We let the facts do the talking.

The importance of mentoring

I was fortunate enough to be invited by Women In Travel to be a mentor at their session Entrepreneurship in Travel, during this year’s Arabian Travel Market (ATM), Dubai.

As a social enterprise, Women in Travel is dedicated to leveraging the global travel, tourism and hospitality industry and its suppliers, to provide women with the opportunity to fulfil their economic and individual potential.

Before the mentoring session began, I was part of the audience listening to a panel of four women in travel, who provided an extraordinarily honest overview of the challenges they have faced – and still face – working in the travel industry.

As I listened to their stories, I realised these challenges are not just limited to the travel industry, but all industries – because the issues they face are due to how women perceive themselves at work.

One panelist described how, at an interview for the senior position she now holds, she started to list out all the things she wasn’t good at – Excel spreadsheets, reports and so on – rather than focusing on her strengths. We laughed, ruefully, in the audience, as we recognised this character trait in ourselves.

‘Find your tribe’ was one of the key takeaways for helping participants to build confidence in themselves and at work. Surround yourself with women – and men – who are really passionate about something and are doing something about it, who will inspire you.

Include your team as part of your ‘tribe’, too: these are the people you work closely with, day by day, so it’s vital to support and nurture each other, so you can each develop, both professionally and on a personal level.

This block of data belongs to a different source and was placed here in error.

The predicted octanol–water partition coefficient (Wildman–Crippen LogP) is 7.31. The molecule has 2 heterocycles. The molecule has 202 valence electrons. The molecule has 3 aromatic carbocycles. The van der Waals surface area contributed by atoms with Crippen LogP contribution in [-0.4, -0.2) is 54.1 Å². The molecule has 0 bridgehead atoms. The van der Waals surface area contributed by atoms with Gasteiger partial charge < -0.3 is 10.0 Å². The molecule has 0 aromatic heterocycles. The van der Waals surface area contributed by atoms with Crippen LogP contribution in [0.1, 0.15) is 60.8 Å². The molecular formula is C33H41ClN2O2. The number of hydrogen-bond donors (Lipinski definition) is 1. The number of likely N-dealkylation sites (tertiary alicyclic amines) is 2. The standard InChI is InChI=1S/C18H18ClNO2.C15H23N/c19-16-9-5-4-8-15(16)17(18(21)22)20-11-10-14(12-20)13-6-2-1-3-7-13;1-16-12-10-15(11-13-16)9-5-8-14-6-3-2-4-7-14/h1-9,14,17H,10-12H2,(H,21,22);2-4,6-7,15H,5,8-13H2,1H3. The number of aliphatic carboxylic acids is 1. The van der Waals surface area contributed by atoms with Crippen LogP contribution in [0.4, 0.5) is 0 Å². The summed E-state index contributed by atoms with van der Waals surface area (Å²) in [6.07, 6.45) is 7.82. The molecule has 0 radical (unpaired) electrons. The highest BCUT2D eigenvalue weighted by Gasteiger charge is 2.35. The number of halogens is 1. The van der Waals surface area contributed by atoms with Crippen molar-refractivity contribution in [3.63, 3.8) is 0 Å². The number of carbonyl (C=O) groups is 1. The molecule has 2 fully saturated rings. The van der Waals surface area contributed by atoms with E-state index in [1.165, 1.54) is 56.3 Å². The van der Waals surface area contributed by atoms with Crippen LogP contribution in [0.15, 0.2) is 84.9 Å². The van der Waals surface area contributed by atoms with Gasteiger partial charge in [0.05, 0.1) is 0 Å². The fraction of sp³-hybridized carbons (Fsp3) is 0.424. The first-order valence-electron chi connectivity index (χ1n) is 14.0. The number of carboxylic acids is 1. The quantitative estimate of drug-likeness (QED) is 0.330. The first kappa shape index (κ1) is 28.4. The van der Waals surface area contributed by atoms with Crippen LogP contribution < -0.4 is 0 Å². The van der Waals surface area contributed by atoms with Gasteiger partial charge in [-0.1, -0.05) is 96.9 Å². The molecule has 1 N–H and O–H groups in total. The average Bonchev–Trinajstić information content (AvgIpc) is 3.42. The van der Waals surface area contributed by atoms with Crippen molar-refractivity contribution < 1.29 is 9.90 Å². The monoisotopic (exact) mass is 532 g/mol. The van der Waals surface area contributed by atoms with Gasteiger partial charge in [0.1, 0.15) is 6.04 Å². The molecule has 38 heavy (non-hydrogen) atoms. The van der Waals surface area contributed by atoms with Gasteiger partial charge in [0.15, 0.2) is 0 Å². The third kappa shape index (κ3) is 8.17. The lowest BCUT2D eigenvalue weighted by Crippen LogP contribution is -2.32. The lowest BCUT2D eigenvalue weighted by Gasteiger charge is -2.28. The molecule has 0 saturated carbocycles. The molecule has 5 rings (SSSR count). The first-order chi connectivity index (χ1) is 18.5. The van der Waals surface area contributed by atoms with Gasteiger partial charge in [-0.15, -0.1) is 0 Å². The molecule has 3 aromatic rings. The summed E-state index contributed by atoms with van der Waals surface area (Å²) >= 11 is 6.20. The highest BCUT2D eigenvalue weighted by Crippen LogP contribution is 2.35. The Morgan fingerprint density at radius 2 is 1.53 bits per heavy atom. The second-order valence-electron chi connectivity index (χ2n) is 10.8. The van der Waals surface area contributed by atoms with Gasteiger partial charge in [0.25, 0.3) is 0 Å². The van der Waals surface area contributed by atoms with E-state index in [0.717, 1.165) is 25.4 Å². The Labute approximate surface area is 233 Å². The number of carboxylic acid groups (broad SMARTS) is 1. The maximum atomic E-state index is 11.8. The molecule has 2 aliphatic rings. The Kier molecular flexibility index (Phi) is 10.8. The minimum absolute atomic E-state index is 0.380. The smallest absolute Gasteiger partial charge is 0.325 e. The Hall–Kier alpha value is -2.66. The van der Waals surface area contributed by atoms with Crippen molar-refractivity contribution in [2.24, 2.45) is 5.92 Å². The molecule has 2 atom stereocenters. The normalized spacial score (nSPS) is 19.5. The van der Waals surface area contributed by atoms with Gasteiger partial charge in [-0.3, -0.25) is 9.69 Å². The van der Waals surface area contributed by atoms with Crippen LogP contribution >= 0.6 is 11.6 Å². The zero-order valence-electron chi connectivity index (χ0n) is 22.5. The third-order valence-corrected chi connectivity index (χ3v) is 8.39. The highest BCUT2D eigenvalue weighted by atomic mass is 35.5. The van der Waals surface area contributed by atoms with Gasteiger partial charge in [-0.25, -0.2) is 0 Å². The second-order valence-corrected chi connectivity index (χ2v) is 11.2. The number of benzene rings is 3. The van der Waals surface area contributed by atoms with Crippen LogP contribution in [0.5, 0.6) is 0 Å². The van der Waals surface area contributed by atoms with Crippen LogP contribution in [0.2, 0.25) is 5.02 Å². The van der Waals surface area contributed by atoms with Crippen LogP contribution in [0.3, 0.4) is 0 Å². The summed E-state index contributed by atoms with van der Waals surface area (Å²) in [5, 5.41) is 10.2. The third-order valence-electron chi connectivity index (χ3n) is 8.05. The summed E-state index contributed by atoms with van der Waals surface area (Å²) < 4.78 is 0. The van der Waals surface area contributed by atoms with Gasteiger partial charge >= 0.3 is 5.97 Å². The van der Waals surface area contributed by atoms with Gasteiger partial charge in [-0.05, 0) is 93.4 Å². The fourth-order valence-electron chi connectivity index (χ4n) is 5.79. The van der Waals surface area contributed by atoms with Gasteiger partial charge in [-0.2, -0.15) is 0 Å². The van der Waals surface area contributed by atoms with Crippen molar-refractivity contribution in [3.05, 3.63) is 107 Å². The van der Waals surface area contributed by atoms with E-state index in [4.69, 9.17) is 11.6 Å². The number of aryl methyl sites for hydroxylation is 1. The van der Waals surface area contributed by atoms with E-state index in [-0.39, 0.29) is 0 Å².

In this section, I will look at the outcomes of the mentoring session that followed

For me, Arabian Travel Market (ATM), Dubai used to mean working through the night to write, edit and approve numerous pages of copy, that would be sent to the printer’s by 2am, for distribution by 9am the following morning to all show exhibitors and visitors.

In another life, I was the Editor of TTG (Travel Trade Gazette) Middle East & North Africa. As the official media partner of ATM, TTG MENA launched the show dailies. Once a year, I went from producing a monthly magazine, with an average pagination of 60 pages, to churning out three dailies on site, topping more than 100 pages each in their prime, as well as delivering that month’s bumper ATM issue, with a limited team and to very tight, inflexible deadlines.

The pain and sleepless nights were worth it, as we watched the dailies increase in size and popularity each year, as more exhibitors wanted to get involved and feature their success stories.

I remembered all this as I attended ATM this year – not as an editor (I crossed to the ‘dark side’ of PR several years ago), but as a mentor, to women in travel. What experiences could I share with young women, entrepreneurs and those with business challenges, that would really benefit them and help shape their decisions?

As it turned out, I learned a lot from the women I was surrounded by, who shared their stories on how they are developing new, or established, businesses to keep up with the times and reach the right target audiences. There were participants from Russia, Kazakhstan, the UAE, the UK and countries, but they all shared a common thread: as female professionals, we face similar challenges in the workplace that test our confidence in our own abilities, despite all evidence to the contrary.

Just meeting like-minded people and sharing information, experiences and advice, gave me a new spring in my step, not least as I left ATM with not a page of copy in sight!

Sarah Longbottom is Director of Strategy & Planning at Cicero & Bernay Public Relations, an independent PR agency headquartered in Dubai offering new-age public relations consultancy to the UAE and across the MENA region. |